Heroin Addiction – The Truth

Heroin addiction is nothing pretty. Of all the drugs running rampant in the nation, heroin is considered by many to be the most feared, most dangerous and most abused of all. And…rightly so. If you are tormented by a heroin addiction or know someone who is, read on to find out the ugly truth about heroin and to learn about the treatment for heroin addiction as well.

Heroin use within the United Kingdom continues to spiral upward with no foreseeable end in sight. It has become much more available in the past few years resulting in more arrests as well as an increase in overdose deaths. Overall, National statistics show that approximately 288,843 adults aged 18 to 99 came into contact with structured treatment for drug addiction during 2015-16, 52% of whom were addicted to heroin or some other opiate. Among opiate addicts, 41% were also addicted to crack cocaine, with the next highest adjunctive drugs being alcohol (21%) and cannabis (19%).

Heroin typically comes in a brown or white powder but can also be found in a dark brown or black, sticky, a tar-like form that is called “tar heroin”. How is heroin used? It can be ingested, injected, inhaled through the nostrils (snorted) or smoked. Horse, smack, junk, tar, brown, and “h” are some of the slang words for heroin.

When heroin is introduced into the body, it converts back into morphine. The substance attaches onto opioid receptor molecule cells within the brain and body that regulate pain and pleasure. Especially when injected, the user feels a heightened sense of warm euphoria which is commonly known as a “rush” followed by a drowsy state often referred to as a “nod”.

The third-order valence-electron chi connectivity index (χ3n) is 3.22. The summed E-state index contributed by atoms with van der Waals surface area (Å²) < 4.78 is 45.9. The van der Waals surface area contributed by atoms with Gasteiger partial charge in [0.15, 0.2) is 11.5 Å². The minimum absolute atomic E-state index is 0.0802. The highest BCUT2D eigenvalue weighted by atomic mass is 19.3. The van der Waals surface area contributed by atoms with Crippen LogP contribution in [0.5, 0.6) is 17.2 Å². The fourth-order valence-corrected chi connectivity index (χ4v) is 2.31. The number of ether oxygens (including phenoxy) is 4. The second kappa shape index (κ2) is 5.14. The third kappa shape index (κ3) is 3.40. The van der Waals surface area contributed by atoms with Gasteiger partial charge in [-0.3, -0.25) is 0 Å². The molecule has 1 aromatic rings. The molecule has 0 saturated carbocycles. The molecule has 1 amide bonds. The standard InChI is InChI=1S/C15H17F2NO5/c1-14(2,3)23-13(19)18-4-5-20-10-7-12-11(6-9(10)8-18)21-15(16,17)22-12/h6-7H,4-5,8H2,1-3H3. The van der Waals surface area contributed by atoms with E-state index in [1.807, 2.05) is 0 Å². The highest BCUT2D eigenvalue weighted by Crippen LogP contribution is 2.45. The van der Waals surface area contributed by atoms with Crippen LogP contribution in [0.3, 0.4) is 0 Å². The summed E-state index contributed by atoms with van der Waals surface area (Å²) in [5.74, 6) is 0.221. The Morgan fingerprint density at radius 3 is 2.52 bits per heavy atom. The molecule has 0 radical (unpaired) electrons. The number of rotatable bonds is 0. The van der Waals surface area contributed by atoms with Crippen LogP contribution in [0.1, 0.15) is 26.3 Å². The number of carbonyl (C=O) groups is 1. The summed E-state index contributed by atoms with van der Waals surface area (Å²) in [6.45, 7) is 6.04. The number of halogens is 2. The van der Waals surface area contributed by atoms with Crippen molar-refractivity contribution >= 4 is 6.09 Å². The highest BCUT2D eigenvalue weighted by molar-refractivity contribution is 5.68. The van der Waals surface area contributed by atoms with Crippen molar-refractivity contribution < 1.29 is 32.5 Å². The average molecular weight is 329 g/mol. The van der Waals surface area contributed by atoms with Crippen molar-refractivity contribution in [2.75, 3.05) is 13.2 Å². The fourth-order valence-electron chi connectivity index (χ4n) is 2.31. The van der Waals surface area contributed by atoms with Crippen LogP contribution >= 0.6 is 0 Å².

It may sound like the perfect high but…it’s not. Heroin addiction affects the brain stem which is the body’s automatic control center for important functions like arousal, respiration and blood pressure, making it extremely dangerous. It can also cause brain damage and impaired thinking.

Who Uses Heroin…and Why?

Heroin does not discriminate. People from all walks of life fall victim to its prey. Males and females…White, Black, Brown…Anglo, Afro, Asian…professionals, laymen, street-people…all have found themselves in its grasp.

Why do people use heroin?  There is no “one size fits all” answer. The reasons are many. Some are looking for that “heavenly high” it’s notorious for. Some want to escape the physical or emotional pain they are in. Others are looking for relief from the withdrawals from an addiction to pharmaceutical drugs like OxyContin.

While you would think that knowing the drug is addicting and dangerous would keep people from trying it. The fact of the matter is that most only intend to do it once. It’s doubtful that anyone tries it, expecting to get hooked. Heroin’s lure is tempting and once it has a user in its grips, it’s hard to get free.

Heroin Addiction Signs of Withdrawal

Heroin is highly addictive. Heroin withdrawal occurs when intake of the drug decreases or stops. It can happen voluntarily when attempting to get off heroin or involuntarily, due to the lack of access.